The owner of South Lakes Wild Animal Park (SLWAP) in Cumbria, David Stanley Gill, along with the zoo itself, has been convicted of allowing an invasive bird species to escape, contrary to the Wildlife and Countryside Act 1981 Sec. 14(1).
In July 2013 last year a Sacred Ibis had been sighted on the Cumbrian coast in the region of Dalton-in-Furness a number of times. An expert ornithologist working for Animal and Plant Health Agency (APHA) established it was the Sacred Ibis and the birds were originating from SLWAP.
The Sacred Ibis does not occur naturally in Great Britain, and if it was allowed to colonise it would pose a significant threat to the natural fauna of Britain. As such it is one of only a handful of species that the government has put an action plan in place to deal with if it does colonise.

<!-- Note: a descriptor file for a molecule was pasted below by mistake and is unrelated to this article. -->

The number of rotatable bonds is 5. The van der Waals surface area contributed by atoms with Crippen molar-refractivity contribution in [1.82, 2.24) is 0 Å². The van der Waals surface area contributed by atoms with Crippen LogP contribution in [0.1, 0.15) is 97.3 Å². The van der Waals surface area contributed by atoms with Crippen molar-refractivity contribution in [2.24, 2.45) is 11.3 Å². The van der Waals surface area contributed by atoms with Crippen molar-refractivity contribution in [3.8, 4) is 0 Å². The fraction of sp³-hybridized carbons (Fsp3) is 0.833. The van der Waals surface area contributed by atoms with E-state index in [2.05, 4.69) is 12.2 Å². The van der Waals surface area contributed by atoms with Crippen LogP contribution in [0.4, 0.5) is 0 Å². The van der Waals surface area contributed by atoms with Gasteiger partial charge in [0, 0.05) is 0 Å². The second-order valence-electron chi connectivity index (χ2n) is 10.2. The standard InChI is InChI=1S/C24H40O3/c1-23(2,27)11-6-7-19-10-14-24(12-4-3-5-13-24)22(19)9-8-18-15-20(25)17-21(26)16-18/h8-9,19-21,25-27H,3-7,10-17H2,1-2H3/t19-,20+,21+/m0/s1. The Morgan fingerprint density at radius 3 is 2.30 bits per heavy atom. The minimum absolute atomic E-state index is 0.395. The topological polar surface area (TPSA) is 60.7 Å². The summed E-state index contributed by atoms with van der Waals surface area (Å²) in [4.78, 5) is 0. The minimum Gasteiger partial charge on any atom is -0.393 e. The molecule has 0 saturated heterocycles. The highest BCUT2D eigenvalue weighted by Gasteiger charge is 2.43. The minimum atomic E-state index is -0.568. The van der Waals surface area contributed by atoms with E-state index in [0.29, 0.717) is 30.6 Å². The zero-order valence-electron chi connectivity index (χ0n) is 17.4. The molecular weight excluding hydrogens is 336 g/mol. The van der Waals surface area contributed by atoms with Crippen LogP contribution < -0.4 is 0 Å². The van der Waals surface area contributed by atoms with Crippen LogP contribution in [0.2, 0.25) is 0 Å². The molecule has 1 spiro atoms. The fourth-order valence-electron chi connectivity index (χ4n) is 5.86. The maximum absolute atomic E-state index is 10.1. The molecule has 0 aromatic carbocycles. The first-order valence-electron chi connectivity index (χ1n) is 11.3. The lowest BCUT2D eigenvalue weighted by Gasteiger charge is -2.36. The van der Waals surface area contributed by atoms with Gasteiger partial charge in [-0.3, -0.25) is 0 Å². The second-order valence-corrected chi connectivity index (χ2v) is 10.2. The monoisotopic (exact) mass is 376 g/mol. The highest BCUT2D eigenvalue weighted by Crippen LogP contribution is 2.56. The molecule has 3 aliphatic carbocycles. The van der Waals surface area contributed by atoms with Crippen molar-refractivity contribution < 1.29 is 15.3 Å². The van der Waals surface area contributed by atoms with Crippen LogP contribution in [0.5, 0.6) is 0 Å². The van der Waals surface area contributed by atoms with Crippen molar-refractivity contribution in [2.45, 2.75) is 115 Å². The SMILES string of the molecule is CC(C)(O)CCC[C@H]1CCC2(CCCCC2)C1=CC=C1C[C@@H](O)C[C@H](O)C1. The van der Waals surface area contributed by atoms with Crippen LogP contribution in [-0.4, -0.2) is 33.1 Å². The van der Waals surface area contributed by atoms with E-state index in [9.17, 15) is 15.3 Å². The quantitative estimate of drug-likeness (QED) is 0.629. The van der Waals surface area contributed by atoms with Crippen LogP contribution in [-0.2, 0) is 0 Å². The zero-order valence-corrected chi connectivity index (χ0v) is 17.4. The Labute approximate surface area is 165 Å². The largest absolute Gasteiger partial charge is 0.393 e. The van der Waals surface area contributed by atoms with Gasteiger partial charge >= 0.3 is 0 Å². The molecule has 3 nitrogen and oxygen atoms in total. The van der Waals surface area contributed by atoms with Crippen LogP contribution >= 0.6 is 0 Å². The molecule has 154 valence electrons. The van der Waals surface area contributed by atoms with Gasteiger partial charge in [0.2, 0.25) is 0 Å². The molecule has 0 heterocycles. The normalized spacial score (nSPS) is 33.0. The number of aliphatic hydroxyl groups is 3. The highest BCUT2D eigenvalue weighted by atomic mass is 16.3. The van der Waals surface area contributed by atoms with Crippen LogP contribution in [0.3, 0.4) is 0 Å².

The case was then picked up by officers from Cumbria Police and the NWCU, who with APHA, searched the zoo. During the visit officers found a large open enclosure housing just 27 Sacred Ibis, when the zoo’s records indicated that there should be 36. The officers also witnessed and filmed the birds flying out to the park.